Trafficking in Medical Education: The TIME is Now

dc.contributor.authorLindsley, Joshua
dc.contributor.authorBeeson, Jeffrey
dc.contributor.authorIngram, Aubrey
dc.contributor.authorReynolds, Conner
dc.contributor.authorSteffel, Eric
dc.contributor.authorBeck, Brooke
dc.contributor.authorGrant, Kelley
dc.contributor.authorTurnbow, Austin
dc.contributor.authorBiavati, Mikaela
dc.contributor.authorGuillette, Jill
dc.creatorFreudenberger, Jacob
dc.description.abstractAccording to the International Labor Organization (ILO) and Walk Free Foundation, there are an estimated 24.9 million individuals enslaved by human trafficking practices around the world. The United States government predicts that 600,000-800,000 new individuals are trafficked across international borders each year, earning criminal organizations approximately $150 billion annually. The physical and mental health impacts of human trafficking have been well documented by previous research. It is common for human trafficking victims to come into contact with healthcare providers during all phases of their victimization. This puts healthcare workers in a unique position to identify human trafficking victims and practice informed care when dealing with victims of human trafficking. Trafficking in Medical Education (TIME) is a non-profit organization that seeks to help eliminate human trafficking by the 2050 through educating the healthcare workforce. To do this, with the help of UnBound, we have held training sessions with up-to-date research on intervention strategies to 500 medical students across Texas since 2018. We seek to continue such training until we are able to reach all Texas medical schools yearly. We have also reached out to local, regional, and state government representatives in an effort to expand our educational efforts across undergraduate medical education. We plan to design two research initiatives to assess current human trafficking education in osteopathic medical students through surveying Council of Osteopathic Student Government Presidents' (COSGP) representatives from each school and emergency medical technicians through Agency & Regional Medical Directors.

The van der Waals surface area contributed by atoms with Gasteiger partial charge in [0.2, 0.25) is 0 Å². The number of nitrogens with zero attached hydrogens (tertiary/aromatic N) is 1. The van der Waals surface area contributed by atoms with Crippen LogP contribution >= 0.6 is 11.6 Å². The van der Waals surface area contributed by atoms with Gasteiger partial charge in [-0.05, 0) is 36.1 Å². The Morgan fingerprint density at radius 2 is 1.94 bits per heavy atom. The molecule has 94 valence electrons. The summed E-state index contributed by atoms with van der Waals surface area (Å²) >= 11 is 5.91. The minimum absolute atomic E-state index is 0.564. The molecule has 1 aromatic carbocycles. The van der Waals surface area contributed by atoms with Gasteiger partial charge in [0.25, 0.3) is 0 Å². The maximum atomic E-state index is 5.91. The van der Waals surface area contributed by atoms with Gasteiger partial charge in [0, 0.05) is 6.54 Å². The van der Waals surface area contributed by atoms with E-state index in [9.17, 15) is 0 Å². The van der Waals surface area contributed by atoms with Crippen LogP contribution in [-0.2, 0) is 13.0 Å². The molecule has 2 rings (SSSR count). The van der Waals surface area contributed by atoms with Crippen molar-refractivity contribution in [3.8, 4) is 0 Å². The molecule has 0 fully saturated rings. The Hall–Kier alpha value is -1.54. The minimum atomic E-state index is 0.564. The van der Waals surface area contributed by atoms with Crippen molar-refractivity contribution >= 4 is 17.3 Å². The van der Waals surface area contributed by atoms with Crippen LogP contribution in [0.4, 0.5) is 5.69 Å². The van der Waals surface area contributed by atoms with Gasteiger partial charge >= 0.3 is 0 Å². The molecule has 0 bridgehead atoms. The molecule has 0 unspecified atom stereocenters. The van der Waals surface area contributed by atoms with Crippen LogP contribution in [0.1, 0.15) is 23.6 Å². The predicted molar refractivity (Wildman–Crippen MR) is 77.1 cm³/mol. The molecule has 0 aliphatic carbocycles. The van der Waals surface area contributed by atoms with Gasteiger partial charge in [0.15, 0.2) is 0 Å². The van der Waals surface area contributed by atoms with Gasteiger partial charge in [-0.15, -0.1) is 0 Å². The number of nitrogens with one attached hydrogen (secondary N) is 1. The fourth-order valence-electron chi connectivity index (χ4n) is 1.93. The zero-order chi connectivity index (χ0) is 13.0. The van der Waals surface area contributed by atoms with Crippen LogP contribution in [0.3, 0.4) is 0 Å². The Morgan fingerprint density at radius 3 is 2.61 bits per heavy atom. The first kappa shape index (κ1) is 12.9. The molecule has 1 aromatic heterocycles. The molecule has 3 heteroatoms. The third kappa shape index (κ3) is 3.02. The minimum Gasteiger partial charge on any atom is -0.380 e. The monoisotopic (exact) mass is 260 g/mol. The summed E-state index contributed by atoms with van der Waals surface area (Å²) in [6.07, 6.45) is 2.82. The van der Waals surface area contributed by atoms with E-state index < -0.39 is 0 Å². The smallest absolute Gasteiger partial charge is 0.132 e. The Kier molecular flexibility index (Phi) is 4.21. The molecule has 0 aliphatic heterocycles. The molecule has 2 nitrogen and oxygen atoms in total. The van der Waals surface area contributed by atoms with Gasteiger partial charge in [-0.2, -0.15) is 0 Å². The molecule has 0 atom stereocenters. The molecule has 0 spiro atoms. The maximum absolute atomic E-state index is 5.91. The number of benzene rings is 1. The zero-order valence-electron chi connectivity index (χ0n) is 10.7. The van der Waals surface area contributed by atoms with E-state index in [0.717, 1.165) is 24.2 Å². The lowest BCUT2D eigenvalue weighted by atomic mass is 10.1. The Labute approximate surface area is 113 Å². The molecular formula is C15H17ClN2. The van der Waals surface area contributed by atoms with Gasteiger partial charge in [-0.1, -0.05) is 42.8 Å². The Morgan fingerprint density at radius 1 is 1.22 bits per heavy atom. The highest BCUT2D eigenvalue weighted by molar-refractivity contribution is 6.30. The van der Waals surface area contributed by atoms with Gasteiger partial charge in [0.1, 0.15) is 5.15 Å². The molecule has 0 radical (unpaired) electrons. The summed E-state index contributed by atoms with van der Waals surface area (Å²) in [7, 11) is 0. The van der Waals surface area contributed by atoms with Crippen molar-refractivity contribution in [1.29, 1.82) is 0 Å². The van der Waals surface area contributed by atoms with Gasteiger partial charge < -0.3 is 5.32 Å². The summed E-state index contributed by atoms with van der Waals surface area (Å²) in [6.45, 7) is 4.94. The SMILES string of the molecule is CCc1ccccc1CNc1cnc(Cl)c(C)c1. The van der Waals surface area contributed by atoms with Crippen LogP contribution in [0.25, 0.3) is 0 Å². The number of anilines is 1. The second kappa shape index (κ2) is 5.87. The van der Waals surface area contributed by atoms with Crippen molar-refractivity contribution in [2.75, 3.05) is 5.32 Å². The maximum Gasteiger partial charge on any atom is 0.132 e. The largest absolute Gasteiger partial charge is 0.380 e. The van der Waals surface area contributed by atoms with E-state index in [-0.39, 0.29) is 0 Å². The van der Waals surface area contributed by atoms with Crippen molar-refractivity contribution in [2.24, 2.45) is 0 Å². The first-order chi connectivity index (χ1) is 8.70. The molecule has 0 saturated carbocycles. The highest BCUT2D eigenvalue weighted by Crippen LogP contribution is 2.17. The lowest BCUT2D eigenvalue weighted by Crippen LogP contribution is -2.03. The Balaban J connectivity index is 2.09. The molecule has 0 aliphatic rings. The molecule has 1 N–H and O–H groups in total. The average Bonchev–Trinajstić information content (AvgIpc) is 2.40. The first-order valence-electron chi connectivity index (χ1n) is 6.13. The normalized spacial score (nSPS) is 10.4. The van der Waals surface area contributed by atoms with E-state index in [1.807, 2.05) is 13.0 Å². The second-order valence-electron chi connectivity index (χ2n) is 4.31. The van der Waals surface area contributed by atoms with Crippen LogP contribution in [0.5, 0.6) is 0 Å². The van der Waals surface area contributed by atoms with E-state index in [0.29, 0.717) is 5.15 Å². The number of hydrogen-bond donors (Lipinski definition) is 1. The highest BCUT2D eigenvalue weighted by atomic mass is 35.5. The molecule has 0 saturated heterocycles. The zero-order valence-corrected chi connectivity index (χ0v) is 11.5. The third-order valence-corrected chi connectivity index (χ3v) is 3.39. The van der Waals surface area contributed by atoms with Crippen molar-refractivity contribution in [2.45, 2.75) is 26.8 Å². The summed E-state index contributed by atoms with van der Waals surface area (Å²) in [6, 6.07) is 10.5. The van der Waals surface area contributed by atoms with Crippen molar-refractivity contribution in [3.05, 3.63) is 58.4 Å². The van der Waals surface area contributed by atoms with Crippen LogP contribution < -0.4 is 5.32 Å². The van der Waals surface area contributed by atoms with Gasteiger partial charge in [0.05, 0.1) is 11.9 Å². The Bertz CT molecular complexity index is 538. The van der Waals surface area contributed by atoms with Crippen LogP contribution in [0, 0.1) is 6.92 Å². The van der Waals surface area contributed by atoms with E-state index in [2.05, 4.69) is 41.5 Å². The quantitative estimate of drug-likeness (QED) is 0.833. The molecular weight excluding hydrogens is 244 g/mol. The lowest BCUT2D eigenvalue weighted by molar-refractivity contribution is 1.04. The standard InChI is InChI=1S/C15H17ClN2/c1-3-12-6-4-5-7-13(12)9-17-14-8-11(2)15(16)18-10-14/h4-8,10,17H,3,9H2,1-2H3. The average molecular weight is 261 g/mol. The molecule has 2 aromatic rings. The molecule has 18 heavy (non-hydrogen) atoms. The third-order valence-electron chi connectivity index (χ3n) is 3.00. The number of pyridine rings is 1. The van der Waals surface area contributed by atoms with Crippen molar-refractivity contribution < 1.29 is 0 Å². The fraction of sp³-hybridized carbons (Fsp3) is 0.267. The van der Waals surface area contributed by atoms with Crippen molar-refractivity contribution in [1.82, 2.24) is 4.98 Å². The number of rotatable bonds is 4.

dc.titleTrafficking in Medical Education: The TIME is Now